|The Varitone circuit is a "notch" filter that uses a range of capacitors to achieve a reduction in frequencies at set points within the BluesHawk's overall frequency spectrum. As the varitone control is rotated from position 1 to position 6 the centre frequency(f0) of the filter shifts from higher to lower frequencies. Figure 1 below demonstrates the type of frequency response that is created by the varitone - see also frequency response curve.|
Which Varitone position is which? - position number 1 is the most anti-clockwise (looking at the front of the guitar) - number 6 is therefore the most clockwise position. In position 6 treble/highs are strongly emphasised. In position 1 the varitone gives you the basic pickup sound.
How many sounds does the BluesHawk have?
Eighteen - three pickup combinations times six varitone positions. Position 1 of the Varitone is the "vanilla flavoured" pickup sound - the same as with the tone knob out. Some people say 21, but they are assuming Varitone position 1 alters the sound of the pickups - it doesn't. If you are lucky you may get 6 additional sounds with your pickup selector halfway between the "neck" and "both" positions of the pickup selector.
What effect does the Varitone have on the sound of the BluesHawk?
|In position 1 - the most anti-clockwise position - you get the basic pickup sound.|
|Positions 2, 3, and 4 give a range of sounds which are thicker/more "middley"/more like a humbucker?.|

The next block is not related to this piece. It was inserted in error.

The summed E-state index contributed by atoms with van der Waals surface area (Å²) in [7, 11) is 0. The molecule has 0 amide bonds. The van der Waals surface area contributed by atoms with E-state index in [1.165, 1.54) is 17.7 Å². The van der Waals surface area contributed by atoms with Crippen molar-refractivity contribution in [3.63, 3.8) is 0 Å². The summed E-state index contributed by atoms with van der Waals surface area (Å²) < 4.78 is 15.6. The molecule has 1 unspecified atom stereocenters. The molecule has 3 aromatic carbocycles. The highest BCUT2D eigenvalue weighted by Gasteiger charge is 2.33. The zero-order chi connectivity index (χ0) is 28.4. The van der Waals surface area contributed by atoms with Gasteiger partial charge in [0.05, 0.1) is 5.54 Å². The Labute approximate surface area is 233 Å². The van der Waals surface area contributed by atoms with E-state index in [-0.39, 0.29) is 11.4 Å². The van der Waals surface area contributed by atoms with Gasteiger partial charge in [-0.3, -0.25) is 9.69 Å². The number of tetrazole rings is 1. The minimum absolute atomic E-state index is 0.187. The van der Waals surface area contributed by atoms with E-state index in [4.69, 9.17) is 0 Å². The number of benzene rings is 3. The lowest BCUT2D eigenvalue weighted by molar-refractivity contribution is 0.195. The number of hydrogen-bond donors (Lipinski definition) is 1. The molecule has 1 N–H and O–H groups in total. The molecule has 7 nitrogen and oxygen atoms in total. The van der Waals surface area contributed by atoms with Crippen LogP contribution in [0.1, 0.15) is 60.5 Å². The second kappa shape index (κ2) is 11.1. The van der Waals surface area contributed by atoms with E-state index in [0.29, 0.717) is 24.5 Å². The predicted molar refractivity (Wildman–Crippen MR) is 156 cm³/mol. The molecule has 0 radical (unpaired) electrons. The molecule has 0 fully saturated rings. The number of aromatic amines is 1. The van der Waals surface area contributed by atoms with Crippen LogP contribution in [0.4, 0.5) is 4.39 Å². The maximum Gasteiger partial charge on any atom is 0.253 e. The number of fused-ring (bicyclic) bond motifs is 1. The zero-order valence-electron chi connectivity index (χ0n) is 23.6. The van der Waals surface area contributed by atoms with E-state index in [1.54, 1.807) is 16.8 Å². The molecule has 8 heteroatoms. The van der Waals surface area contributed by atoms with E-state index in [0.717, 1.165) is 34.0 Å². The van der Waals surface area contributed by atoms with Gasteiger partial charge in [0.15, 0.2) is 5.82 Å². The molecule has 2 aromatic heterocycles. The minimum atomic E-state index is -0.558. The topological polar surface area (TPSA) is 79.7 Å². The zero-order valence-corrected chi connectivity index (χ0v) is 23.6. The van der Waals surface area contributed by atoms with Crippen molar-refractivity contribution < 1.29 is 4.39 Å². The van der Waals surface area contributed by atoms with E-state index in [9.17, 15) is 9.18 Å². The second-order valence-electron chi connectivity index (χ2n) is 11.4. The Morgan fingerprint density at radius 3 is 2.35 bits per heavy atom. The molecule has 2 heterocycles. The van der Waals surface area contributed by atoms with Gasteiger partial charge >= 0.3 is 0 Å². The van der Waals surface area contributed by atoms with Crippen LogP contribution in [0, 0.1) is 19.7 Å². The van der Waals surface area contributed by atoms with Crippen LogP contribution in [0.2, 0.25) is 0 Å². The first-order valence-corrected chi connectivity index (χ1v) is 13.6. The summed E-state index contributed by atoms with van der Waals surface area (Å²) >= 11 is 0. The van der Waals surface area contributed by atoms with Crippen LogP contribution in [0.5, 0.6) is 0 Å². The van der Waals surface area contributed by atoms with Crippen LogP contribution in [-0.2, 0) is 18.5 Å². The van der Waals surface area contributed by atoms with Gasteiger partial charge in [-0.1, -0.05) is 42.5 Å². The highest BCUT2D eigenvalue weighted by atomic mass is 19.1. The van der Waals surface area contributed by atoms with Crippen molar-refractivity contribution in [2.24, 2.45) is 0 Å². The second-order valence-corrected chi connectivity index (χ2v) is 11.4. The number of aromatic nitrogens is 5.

|Position 5 gives a more Strat-like sound (particularly with the neck pickup)|
|Position 6 (the most clockwise) gives a "trebley" Telecaster-like sound.|
Listen to the effect here...
Push/Pull Tone Control -
|With the push/pull tone control in the IN position the varitone is operational.|
|With the push/pull tone control in the OUT position the varitone is removed from the circuit.|
Here's what Gibson said about the BluesHawk's Varitone
Gibson first introduced the Varitone six-way tone control in 1959 on the ES-345.
When JT Riboloff designed the BluesHawk in the 90's he included a Varitone circuit.
"The Varitone opened up the spectrum of the tone paths of that instrument quite a bit," Riboloff said. "The nice thing with the Varitone is the push/pull tone pot which bypasses the circuit. The Varitone selector is a rotary switch, and somebody might want to change his tone in the middle of the song, but he's also thinking about keeping his timing. He doesn't want to count how many times he's clicked his Varitone knob. What this allows him to do is, for example, leave the circuit in bypass and preset his Varitone at the beginning of the song. So if you want to locate position 5 on the Varitone, for example, preset the knob so that all you have to do is push that pot down."
|If you want to get hold of a custom-made Varitone circuit check out - www.bigdguitars.com - I've recently fitted one of Big D's Varitone circuits to my Tokai Breezy Sound Tele - here are a few pictures|
|Big D also sell a nice little numbered plate that shows the position of your varitone|
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